Psychomotor Activity

Understanding psychomotor agitation and retardation

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The term psychomotor refers to physical activity or lack of activity, that is related to mental processes.

Examples of Psychomotor Activity

If you're depressed, you tend to have less psychomotor activity because you feel sluggish and so you probably don't move around as much or you may take longer to do things such as talking or chewing.

If you have bipolar disorder, you may have accelerated psychomotor activity during a manic episode, such as fidgeting or making repetitive movements.

These movements, or lack thereof, are directly related to what's going on in your brain at the time. 

More Meanings of Psychomotor

Coming from the Greek word psyche, meaning soul, breath, mind, and life, and the Latin motare, which means to move, psychomotor has various definitions such as:

  • referring to movement or muscle activity associated with mental processes
  • relating to a combination of psychic and motor events
  • pertaining to or causing voluntary movements related to brain activity

In the end, all these definitions mean pretty much the same thing: physical movement that is related to the mind.

How Does Psychomotor Activity Relate to Bipolar Disorder?

In bipolar disorder, as with other mood disorders, psychomotor activity can be affected in one of two ways. It can be either increased, which is known as psychomotor agitation, or it can be decreased, called psychomotor retardation.

Understanding Psychomotor Agitation

Psychomotor agitation occurs in mood disorders such as bipolar disorder, depression, and schizophrenia.

It involves purposeless, agitated and sometimes unintentional movements.

Examples of psychomotor agitation include:

  • Fidgeting 
  • Tapping your foot or fingers repeatedly
  • Pacing
  • Racing thoughts
  • Restlessness
  • Talking faster than normal

Psychomotor Agitation in Bipolar Disorder

In bipolar disorder, psychomotor agitation tends to show up during manic or hypomanic episodes.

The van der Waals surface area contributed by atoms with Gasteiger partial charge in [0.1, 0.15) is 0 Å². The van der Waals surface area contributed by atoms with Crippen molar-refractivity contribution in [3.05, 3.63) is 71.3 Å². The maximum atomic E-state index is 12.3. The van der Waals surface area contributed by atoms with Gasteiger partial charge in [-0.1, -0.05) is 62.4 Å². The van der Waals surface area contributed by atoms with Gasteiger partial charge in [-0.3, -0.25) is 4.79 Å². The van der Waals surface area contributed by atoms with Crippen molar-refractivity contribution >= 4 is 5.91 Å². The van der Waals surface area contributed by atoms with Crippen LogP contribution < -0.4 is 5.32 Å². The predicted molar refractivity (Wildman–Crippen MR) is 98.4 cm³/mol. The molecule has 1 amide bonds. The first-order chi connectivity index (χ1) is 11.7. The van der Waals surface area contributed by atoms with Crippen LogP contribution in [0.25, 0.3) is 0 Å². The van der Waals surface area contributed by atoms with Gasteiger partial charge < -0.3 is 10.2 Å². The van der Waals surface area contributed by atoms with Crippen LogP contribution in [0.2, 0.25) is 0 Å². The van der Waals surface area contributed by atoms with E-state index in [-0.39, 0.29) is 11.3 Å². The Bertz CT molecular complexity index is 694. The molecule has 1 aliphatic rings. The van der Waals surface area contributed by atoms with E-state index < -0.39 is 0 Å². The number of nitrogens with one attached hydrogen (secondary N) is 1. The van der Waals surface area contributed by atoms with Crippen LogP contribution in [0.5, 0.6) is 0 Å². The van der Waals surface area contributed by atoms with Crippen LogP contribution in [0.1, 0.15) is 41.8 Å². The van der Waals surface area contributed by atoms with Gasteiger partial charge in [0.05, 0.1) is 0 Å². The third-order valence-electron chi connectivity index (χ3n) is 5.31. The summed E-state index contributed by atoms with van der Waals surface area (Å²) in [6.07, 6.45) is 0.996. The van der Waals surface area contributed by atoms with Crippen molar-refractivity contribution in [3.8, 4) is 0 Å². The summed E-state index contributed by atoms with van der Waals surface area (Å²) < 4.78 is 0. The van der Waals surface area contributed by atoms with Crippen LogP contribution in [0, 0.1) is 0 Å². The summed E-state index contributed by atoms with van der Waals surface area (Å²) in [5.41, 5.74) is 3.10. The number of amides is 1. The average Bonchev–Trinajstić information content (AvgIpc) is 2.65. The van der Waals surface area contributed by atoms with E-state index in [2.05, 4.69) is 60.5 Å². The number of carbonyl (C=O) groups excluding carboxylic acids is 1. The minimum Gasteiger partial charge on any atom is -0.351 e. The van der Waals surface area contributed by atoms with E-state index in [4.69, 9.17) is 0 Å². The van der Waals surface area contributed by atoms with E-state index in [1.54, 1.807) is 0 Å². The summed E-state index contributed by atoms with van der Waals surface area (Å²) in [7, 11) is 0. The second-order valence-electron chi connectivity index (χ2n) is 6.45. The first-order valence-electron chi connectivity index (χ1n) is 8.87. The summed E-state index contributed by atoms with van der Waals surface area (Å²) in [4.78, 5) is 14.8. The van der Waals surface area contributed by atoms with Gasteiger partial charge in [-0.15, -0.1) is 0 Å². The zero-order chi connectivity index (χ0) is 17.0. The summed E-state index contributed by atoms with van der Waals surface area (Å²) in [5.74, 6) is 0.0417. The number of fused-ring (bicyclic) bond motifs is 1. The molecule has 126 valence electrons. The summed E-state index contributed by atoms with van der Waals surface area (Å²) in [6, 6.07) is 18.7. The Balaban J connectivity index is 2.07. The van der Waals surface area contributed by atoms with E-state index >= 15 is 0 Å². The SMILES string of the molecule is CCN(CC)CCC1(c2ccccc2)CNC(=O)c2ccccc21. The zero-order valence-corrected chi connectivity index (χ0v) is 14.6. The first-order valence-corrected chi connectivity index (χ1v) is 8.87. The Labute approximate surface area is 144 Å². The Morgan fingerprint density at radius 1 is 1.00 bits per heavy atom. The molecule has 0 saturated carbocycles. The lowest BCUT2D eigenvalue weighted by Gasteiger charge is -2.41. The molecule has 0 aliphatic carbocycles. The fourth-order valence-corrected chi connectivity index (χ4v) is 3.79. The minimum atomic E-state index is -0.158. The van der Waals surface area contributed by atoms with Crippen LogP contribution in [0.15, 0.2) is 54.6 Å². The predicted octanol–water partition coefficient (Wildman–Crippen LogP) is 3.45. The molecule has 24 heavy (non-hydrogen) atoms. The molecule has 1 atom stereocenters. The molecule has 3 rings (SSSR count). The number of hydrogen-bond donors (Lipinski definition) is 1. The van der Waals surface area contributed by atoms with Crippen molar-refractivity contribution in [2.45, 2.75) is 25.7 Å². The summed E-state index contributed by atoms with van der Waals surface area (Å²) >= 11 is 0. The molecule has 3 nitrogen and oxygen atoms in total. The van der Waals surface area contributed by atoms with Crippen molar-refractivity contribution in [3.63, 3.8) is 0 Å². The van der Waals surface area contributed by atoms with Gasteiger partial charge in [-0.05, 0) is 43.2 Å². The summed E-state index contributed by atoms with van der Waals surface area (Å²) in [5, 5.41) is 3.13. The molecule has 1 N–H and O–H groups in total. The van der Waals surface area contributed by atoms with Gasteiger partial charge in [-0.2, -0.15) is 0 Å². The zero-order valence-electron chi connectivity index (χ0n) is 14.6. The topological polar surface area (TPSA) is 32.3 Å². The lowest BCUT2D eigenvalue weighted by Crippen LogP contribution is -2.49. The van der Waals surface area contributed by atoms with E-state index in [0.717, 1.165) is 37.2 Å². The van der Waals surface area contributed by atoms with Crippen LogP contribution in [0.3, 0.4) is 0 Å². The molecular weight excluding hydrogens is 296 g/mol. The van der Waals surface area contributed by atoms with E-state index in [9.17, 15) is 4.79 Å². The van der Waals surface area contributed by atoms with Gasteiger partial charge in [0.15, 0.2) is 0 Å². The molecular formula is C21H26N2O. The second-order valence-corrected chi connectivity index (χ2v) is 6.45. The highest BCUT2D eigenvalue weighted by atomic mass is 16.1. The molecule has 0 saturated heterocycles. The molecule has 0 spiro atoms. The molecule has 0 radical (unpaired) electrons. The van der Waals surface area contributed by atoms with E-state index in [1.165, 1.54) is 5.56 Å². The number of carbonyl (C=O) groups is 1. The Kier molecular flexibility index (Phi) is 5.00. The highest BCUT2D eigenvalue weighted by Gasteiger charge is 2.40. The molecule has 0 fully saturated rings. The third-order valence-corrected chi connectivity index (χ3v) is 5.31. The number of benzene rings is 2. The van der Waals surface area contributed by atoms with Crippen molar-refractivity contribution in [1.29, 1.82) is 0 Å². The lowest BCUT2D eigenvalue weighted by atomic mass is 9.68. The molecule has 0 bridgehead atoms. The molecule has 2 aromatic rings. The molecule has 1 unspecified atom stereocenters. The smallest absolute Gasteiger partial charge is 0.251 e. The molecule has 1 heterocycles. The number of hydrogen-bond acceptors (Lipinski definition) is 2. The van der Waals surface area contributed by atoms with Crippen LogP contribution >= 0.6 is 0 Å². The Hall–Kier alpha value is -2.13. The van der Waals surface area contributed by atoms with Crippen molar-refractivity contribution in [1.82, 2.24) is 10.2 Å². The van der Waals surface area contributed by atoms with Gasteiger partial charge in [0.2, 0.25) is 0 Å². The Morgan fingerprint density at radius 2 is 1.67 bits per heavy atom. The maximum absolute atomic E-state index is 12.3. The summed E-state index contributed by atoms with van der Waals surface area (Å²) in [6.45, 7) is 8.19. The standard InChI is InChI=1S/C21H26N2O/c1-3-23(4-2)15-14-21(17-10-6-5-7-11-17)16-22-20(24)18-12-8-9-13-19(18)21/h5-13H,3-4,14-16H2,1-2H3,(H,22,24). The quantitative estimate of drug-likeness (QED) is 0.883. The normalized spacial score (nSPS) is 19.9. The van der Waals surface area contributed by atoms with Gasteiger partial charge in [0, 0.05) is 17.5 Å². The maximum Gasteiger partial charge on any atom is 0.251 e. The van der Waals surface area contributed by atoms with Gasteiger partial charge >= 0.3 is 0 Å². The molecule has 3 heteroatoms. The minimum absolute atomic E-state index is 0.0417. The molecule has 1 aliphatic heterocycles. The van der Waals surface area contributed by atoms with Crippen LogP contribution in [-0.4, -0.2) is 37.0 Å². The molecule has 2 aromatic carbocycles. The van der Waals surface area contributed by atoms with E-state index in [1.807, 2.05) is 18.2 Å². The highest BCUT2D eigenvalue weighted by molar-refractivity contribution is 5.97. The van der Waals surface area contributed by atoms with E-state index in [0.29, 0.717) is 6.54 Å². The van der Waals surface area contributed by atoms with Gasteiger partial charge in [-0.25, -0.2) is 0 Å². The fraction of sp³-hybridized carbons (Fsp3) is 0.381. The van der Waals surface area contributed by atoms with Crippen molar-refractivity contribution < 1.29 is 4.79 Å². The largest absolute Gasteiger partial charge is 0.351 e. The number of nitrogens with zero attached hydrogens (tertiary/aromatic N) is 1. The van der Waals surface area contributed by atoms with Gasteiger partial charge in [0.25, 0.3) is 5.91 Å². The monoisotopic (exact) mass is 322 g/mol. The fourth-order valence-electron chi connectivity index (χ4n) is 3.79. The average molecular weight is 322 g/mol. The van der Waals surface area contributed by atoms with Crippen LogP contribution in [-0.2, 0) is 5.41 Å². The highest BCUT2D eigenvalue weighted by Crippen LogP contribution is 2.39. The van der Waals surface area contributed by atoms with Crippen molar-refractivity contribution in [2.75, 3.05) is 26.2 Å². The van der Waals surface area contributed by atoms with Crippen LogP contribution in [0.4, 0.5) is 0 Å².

It may manifest itself in these ways during mania or hypomania:

  • More time spent walking or moving around
  • An escalation in behavior that is goal-oriented
  • Socially inappropriate behaviors, such as bragging about your opinions and skills, not picking up on social cues, being overly-friendly and monopolizing conversations 

Understanding Psychomotor Retardation

Psychomotor retardation also occurs in mood disorders like bipolar disorder and depression and happens when your movements become slower or impaired, typically during depressive episodes. Studies show that it's more likely to happen in bipolar I disorder than in bipolar II

Examples of psychomotor retardation include:

  • Having trouble getting out of bed
  • Taking a longer time in between bites of food
  • Difficulty concentrating or making decisions
  • Feeling slowed down and weak
  • Talking more slowly

Treatments for Bipolar Disorder

If you think you may have bipolar disorder, be sure to see your doctor right away. Bipolar disorder is very treatable with a combination of psychotherapy and medication. Types of psychotherapy can include cognitive-behavioral therapy (CBT), dialectical behavior therapy (DBT), family and/or couples counseling and group therapy.

Medications typically used to treat bipolar disorder are antipsychotic medications, antidepressants, mood stabilizers and anti-anxiety medications. Your doctor may use a combination of these medications to help provide relief from symptoms.

Remember that finding the right blend of medications and/or therapy can take some time, trial and error. There are many options to try, so try to be patient in the search for the best ones for you. Keep communication open with your doctor so you can find the best treatment plan for you.


Yildiz, A., Ruiz, P. and Nemeroff, C.B. The Bipolar Book: History, Neurobiology, and Treatment.  Oxford University Press, New York, NY, pg. 37, (2015).

"Bipolar Disorder." Mayo Clinic (2015).

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